Here’s the entry for the last time I made Lemon Chicken, courtesy of The Food Network’s Rachael Ray. I skimmed over this in preparation for this attempt. I made sure to add vinegar this time because of that Dad had said. I did not, however, add broccoli this time, like I wanted, but noted for next time. Sort of. If I actually read this entry first. As you can see, I added a little side salad there. Went with cherry tomatoes this time, but no recipe. I keep forgetting that this recipe tends to be too sweet. I know that’s from the lemon curd, which is store-bought. I mean, I suppose I could experiment with just half the jar rather than the whole thing, but I’m not sure if that’d mean I would need more water in order to have more chicken coating.

Friday was the Pesto Cavatappi. Mom’s best friend from high school stayed the night and I wanted to make her something good. I’d made this dish quite a few times now, so I knew the drill. Everyone said it was delicious and, while I know taste is something you must experience, judge for yourself. How does it look? Okay? 

I know I’ve made it several times before, but I don’t have the experience documented here for some reason, even when I look up “Pesto Cavatappi”. Well, here’s the recipe for it anyway. It turns out I needed a little more pesto. I thought one jar was enough because that’s how much I’d previously used, but I suppose those recipes were cut in half. Oh well. It’s pesto. I think that’s more for the taste, not the way it’s cooked.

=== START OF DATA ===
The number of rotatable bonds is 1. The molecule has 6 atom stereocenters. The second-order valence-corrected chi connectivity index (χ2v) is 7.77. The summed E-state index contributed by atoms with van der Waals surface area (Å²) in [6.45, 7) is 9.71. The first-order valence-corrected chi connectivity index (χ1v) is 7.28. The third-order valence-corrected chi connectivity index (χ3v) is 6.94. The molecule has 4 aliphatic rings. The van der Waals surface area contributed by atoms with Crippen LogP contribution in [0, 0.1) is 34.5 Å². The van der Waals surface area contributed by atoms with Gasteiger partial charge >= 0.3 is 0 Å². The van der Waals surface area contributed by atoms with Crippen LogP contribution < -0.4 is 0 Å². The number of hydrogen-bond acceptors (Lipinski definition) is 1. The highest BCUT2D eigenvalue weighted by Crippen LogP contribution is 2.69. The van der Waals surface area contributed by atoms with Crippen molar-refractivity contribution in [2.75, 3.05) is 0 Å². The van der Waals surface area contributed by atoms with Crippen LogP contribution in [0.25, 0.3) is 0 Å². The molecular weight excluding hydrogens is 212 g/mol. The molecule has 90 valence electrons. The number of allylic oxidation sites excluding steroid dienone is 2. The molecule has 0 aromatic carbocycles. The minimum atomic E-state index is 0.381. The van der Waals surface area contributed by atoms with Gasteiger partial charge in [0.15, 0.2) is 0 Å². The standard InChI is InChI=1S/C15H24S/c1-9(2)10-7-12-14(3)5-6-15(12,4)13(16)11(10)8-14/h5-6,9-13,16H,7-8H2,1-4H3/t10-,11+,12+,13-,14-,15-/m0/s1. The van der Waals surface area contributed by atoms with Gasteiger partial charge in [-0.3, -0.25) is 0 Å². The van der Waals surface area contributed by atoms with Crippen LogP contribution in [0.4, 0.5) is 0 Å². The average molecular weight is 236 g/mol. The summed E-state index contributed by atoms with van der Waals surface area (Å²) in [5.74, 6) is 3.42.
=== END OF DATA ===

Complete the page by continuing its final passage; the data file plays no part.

Don’t mean to toot my own horn, but I’d say the following dish was even better, mainly because I tackled two recipes at the same time. The timing is what I’m most proud of, especially since neither of them took too much anyway. I used two recipes from a site called Yummly.

First was the Bruschetta. The first time I’d ever seen or heard of this dish was when I was in a choir conference in Europe. We had toured Vienna, Salzburg and Prague. In fact, I distinctly remember visiting the chapel where they filmed the wedding scene in “The Sound of Music”–which isn’t where Maria and Captan von Trapp actually got married–and stopping by a restaurant directly in front of it and taking note of a rather handsome waiter and then posing for a picture with him. Apparently, other girls were itching for a photo with him and I was the first one.